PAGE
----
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The following code simply prints the word "hi" when run.

import java.util.*;
import java.io.*;

class poly
{
    public static void main(String c)
    {
        System.out.println("enter a char");
        InputStreamReader ir=new InputStreamReader(System.in);
        BufferedReader br =new BufferedReader(ir);
        //char l= br.readLine();
        System.out.println("this is "+c);
    }

    public static void main(String args[]) throws Exception
    {
        System.out.println("hi");
    }
}

Is there a way to overload the main() method?

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1  
What does this have to do with C? –  EboMike Feb 16 '11 at 21:12
1  
What problem is it that you really are trying to solve? –  birryree Feb 16 '11 at 21:14
2  
@EboMike, notice that the overloaded version of main takes a parameter String c :-) –  Péter Török Feb 16 '11 at 21:41
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6 Answers 6

Your program only starts at one location, so that makes no sense. Furthermore, polymorphism is a totally different concept; that's called overloading, not polymorphism.

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What you are trying to do is overloading the main method, not making it polymorphic. And no, you can't do it (or to be precise: overload you can, just the JVM won't call the overloaded versions). The JVM is looking for a main method with a specific signature, namely taking a String[] parameter.

Maybe if you tell us more about the actual problem you are trying to solve, we can offer alternative solutions.

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The code is correct, you've overloaded the main method. But, as Peter mentioned, the main thread of an application will always start at the method with the signature

 public static void main(String[] args)

and nothing else. For starting an application, JVM will ignore all other main methods. To execute the content, you'll have to call it in your code, like so:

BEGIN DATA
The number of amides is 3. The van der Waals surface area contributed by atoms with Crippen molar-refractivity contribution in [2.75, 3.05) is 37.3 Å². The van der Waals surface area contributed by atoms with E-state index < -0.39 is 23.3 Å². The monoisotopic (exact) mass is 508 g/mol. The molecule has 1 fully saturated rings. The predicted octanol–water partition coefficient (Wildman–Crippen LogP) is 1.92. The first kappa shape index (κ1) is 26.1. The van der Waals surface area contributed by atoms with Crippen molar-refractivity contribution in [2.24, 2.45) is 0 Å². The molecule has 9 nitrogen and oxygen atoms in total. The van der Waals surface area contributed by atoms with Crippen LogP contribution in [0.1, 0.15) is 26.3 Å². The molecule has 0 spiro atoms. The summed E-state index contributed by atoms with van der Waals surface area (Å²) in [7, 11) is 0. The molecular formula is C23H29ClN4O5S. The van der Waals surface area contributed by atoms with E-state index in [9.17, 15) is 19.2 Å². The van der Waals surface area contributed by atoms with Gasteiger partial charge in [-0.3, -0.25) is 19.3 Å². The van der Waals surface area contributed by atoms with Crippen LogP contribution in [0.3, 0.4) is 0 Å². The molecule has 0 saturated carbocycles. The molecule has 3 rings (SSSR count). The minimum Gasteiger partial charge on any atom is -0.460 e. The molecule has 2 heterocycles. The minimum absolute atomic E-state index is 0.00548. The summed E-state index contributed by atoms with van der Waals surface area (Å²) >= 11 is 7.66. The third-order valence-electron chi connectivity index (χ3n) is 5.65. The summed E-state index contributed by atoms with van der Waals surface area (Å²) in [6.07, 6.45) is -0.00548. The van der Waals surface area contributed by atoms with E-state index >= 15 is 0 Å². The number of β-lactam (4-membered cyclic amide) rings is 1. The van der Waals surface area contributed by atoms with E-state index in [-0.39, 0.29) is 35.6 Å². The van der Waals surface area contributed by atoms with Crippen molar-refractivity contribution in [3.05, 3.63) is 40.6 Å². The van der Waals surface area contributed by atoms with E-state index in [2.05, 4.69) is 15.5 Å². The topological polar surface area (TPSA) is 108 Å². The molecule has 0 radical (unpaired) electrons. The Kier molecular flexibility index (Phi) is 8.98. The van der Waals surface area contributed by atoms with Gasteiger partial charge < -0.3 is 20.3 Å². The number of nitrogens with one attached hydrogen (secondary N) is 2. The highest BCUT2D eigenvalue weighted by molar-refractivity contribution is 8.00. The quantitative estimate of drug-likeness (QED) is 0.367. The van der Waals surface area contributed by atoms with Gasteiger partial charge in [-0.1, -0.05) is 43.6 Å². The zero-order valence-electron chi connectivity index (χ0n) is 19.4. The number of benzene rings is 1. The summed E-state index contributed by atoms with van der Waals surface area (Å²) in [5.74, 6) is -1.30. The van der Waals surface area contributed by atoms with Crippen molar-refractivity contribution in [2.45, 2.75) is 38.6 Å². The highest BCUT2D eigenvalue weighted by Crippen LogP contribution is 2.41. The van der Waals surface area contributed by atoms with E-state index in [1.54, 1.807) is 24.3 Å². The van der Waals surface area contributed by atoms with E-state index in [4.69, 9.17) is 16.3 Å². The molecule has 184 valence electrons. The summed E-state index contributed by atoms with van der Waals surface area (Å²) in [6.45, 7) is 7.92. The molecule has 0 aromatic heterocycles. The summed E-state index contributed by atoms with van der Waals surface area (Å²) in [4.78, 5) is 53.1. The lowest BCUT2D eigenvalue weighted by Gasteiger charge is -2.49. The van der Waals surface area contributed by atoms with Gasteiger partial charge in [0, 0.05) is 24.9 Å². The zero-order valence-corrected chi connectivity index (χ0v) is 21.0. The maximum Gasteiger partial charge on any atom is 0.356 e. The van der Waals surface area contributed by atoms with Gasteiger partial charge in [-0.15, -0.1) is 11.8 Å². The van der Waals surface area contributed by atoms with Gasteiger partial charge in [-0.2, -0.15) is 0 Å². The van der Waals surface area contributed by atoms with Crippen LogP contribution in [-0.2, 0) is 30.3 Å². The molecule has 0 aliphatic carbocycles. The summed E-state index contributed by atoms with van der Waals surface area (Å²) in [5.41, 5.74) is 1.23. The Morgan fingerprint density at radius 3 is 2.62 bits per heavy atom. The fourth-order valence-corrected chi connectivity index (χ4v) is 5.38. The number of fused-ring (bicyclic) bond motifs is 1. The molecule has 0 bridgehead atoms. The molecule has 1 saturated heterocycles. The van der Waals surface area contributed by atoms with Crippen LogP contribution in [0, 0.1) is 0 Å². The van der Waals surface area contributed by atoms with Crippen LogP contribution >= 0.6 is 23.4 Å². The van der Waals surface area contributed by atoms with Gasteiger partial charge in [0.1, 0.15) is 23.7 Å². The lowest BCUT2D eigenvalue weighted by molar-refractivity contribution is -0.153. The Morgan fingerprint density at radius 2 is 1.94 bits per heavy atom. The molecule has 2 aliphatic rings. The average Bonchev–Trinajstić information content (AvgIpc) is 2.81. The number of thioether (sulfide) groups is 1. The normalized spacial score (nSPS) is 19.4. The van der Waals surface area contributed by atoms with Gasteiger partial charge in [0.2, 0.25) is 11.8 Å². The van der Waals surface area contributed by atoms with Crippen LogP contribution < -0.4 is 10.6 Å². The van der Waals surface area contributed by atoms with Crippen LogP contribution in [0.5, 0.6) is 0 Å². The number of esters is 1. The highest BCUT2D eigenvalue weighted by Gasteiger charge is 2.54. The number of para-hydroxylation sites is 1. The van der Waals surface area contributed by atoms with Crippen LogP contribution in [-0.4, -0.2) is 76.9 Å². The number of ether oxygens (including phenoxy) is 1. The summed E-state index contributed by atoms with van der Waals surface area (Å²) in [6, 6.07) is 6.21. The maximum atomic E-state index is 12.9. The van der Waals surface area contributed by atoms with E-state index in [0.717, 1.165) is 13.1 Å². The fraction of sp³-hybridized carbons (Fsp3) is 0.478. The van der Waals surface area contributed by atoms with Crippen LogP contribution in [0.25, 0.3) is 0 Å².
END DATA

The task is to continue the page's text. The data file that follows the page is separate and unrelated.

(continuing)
public static void main(String args[]) {
    main("me");
 }

(Should print "this is me" to the console)

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You can overload a main method in Java; however, getting the classloader to start from the overloaded main method is going to be quite a trick.

The class you pass the the java executable is inspected, it's static methods are read, and control is passed off to only the one that looks like

public static void main(String[] args) { ... }

Since this is a static method, and Java does not have the concept of inheriting static methods, you have no way to overload this method. Since Java does not have the concept of inheritance of static methods, sub-classing the static bits of a class is a nonsensical idea.

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After that polymorphise comment, I made sure to use all real words :) –  Edwin Buck Feb 16 '11 at 21:29
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Maybe you want something like this?

import java.util.*;
import java.io.*;

class poly {

   public static void main(String c)
   {
      System.out.println("enter a char");
      InputStreamReader ir=new InputStreamReader(System.in);
      BufferedReader br =new BufferedReader(ir);
      //char l= br.readLine();
      System.out.println("this is "+c);

   }
   public static void main(String args[])throws Exception
   {
       if (args.length == 1) {
          poly.main(args[0]);
       }
       else {
          System.out.println("hi");
       }
   }
}
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The java runtime environment only looks for the exact match to public static void main(String[]), which is defined as the entry-point for standalone java applications.

To simulate the behaviour you want you have to call the other main yourself:

/**
* Your method called main, ignored by the java runtime since
* it does not match the signature. Called by the valid main(String[]) 
**/
public static void main(String c)
    {
    System.out.println("enter a char");
    InputStreamReader ir=new InputStreamReader(System.in);
    BufferedReader br =new BufferedReader(ir);
    //char l= br.readLine();
    System.out.println("this is "+c);

}
/**
* Starting point of your program, called by the java runtime.
*/
public static void main(String args[])throws Exception
    {
    if(args.length >= 1){
       main(args[0]);

    }else{

        System.out.println("hi");
    }
}

As others point out having several methods with the same name but different parameters is called over*loading* and not polymorphism (over*writing*).

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